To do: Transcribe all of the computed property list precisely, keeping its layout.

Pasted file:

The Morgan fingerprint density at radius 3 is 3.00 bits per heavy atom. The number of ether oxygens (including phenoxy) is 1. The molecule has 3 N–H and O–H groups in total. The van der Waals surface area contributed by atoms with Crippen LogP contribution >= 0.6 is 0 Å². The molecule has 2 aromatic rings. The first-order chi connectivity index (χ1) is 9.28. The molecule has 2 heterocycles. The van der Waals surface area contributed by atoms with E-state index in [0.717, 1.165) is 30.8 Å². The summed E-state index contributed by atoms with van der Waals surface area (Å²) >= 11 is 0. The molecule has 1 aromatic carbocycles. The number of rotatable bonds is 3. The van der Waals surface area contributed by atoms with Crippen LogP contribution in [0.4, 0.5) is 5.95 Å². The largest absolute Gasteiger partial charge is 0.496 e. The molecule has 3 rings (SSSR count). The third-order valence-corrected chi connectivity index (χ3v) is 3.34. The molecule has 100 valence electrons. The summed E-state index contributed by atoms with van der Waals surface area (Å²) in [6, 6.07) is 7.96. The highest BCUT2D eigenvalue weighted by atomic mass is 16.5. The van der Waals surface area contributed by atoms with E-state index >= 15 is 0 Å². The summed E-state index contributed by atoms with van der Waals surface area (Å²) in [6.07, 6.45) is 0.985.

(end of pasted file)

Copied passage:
The Morgan fingerprint density at radius 3 is 3.00 bits per heavy atom. The number of ether oxygens (including phenoxy) is 1. The molecule has 3 N–H and O–H groups in total. The van der Waals surface area contributed by atoms with Crippen LogP contribution >= 0.6 is 0 Å². The molecule has 2 aromatic rings. The first-order chi connectivity index (χ1) is 9.28. The molecule has 2 heterocycles. The van der Waals surface area contributed by atoms with E-state index in [0.717, 1.165) is 30.8 Å². The summed E-state index contributed by atoms with van der Waals surface area (Å²) >= 11 is 0. The molecule has 1 aromatic carbocycles. The number of rotatable bonds is 3. The van der Waals surface area contributed by atoms with Crippen LogP contribution in [0.4, 0.5) is 5.95 Å². The largest absolute Gasteiger partial charge is 0.496 e. The molecule has 3 rings (SSSR count). The third-order valence-corrected chi connectivity index (χ3v) is 3.34. The molecule has 100 valence electrons. The summed E-state index contributed by atoms with van der Waals surface area (Å²) in [6, 6.07) is 7.96. The highest BCUT2D eigenvalue weighted by atomic mass is 16.5. The van der Waals surface area contributed by atoms with E-state index >= 15 is 0 Å². The summed E-state index contributed by atoms with van der Waals surface area (Å²) in [6.07, 6.45) is 0.985.